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J Epidemiol Community Health. 2014 Aug;68(8):747-53. doi: 10.1136/jech-2013-203225. Epub 2013 Dec 2.

Changes in household, transport and recreational physical activity and television viewing time across the transition to retirement: longitudinal evidence from the EPIC-Norfolk cohort.

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  • 1UKCRC Centre for Diet and Activity Research (CEDAR), University of Cambridge, Cambridge, UK.
  • 2MRC Epidemiology Unit and UKCRC Centre for Diet and Activity Research (CEDAR), University of Cambridge, Cambridge, UK.



Retirement is associated with an increase in recreational physical activity but its impact on other domains of activity (at home, for transport) and sedentary behaviour, such as time spent watching television (TV) is unknown. We examined the association between retirement and changes in domain-specific and overall activity and TV viewing.


Data were derived from the population-based EPIC (European Prospective Investigation into Cancer)-Norfolk cohort. Physical activity and TV viewing time were self-reported at baseline (1997-2000) and follow-up 2 (2006-2007) by 3334 participants employed at baseline, of whom 785 (24%) were retired at follow-up 1 (2002-2006). Multivariable regression models were fitted to estimate the association between retirement and changes in physical activity and weekly TV viewing time.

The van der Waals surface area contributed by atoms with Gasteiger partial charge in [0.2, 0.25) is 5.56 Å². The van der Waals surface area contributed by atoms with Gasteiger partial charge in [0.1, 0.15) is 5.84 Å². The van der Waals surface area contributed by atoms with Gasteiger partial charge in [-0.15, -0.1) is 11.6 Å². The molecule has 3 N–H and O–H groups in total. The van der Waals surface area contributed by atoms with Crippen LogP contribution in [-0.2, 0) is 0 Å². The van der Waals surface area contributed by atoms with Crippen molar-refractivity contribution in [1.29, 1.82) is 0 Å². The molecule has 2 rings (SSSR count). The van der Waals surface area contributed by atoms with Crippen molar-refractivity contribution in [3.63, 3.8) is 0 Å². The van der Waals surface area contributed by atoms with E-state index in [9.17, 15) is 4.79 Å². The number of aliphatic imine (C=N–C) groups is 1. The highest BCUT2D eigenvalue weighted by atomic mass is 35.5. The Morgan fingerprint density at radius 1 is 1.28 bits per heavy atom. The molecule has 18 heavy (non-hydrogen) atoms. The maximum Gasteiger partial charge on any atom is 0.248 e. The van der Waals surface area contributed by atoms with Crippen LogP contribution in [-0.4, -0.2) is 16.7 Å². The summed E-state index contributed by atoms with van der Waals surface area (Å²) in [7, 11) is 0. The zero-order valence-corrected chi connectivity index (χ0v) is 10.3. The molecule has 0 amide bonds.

Compared with continued employment, retirement was associated with a decline in overall activity (men: non-manual, -40.9 MET h/wk; manual, -49.6 MET h/wk; women: non-manual, -26.9 MET h/wk; manual, -31.6 MET h/wk; all p<0.001 (MET, metabolic equivalent of task)). Domain-specific activity declined for transport and occupational (p<0.001) and increased for recreational (p<0.02) and household (p≤0.002) activity. We observed significant interaction between retirement and social class in respect of overall and domain-specific activity apart from household activity. Retirement was associated with a mean increase in TV viewing time, with the largest increase among manual social classes (men: +3.9 h/wk; women: +2.8 h/wk; both p<0.001).


Interventions should aim to promote household and transport as well as recreational activity. Further research on the impact of retirement on sedentary behaviour is needed.

Published by the BMJ Publishing Group Limited. For permission to use (where not already granted under a licence) please go to


Ageing; Health Behaviour; Physical Activity

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